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Tonante, initially called Ao Rei dos Violões Limitada (To the King of Acoustic Guitars in English), was started on April 5 of 1954 by the Portuguese brothers Abel and Samuel Tonante who artisanelly built musical instruments, thirteen years after their arrival in Brazil. Tonante is well known for making highly affordable stringed instruments in Brazil, together with companies such as Giannini, Del Vecchio and Di Giorgio.
Relevance to the Brazilian Musical History
Tonante is particularly important to the Brazilian musical history because during the militar dictatorship (1970's) there was a policy of Import substitution which forbade or severely restricted imports. People bought Tonante guitars because they were cheap like nothing else. At the time Giannini, Del Vecchio and Di Giorgio were the brands of choice if you were at least a bit serious about owning a good acoustic guitar. Giannini, Snake and Finch were the main choices for electrics. Tonante was one of the companies who helped popularize stringed instruments in Brazil, and many people began playing on Tonante guitars.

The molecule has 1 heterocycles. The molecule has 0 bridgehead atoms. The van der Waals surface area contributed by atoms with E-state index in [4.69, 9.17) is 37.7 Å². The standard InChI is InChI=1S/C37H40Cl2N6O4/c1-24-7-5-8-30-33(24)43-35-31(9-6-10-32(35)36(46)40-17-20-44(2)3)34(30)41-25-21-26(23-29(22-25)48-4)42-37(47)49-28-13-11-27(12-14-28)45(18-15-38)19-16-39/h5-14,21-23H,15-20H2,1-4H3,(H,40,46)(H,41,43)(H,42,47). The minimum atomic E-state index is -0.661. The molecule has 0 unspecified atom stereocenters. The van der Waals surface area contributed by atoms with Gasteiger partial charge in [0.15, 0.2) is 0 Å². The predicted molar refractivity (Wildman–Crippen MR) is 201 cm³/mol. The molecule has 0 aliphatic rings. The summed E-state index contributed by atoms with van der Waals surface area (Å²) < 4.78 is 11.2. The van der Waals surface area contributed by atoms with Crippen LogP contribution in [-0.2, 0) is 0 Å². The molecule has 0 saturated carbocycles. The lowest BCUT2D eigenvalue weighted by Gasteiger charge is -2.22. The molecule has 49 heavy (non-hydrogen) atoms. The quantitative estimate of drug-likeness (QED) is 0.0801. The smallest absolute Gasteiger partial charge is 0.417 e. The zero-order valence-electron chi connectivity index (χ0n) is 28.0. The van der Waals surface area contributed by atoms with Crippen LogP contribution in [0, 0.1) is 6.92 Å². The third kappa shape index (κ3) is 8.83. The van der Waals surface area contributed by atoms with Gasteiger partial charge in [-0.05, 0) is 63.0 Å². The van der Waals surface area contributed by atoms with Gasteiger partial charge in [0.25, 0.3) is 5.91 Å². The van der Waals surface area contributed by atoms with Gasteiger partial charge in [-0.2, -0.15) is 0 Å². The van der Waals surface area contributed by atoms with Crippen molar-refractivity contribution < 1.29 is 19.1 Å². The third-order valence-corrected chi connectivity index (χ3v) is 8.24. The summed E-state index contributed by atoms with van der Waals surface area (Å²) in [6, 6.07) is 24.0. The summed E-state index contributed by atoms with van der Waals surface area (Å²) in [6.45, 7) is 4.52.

Although early Tonante instruments were often plagued by low quality electronics, relatively rough and uncomfortable shapes, bad finish, they have attained a somewhat cult status because they are historically significant. A vintage Tonante guitar can be worth as much as R$ 170,00 (roughly USD 85,00).
- Tonante Fender, also known as Tonante FInder - a cheap mix between a Stratocaster and a Jazzmaster.
- Various cavaquinhos, mandolins and acoustic guitars.
- Tonante Erton - a somewhat better than the Tonante Finder stratocaster copy.
- Tonante Starlight - a heavy metal guitars with an interesting vibrola system derived from the Floyd Rose and three single coil pickups.
- Tonante Les Paul - a flat top Les Paul copy.
- Various banjos, acoustic guitars and cavaquinhos.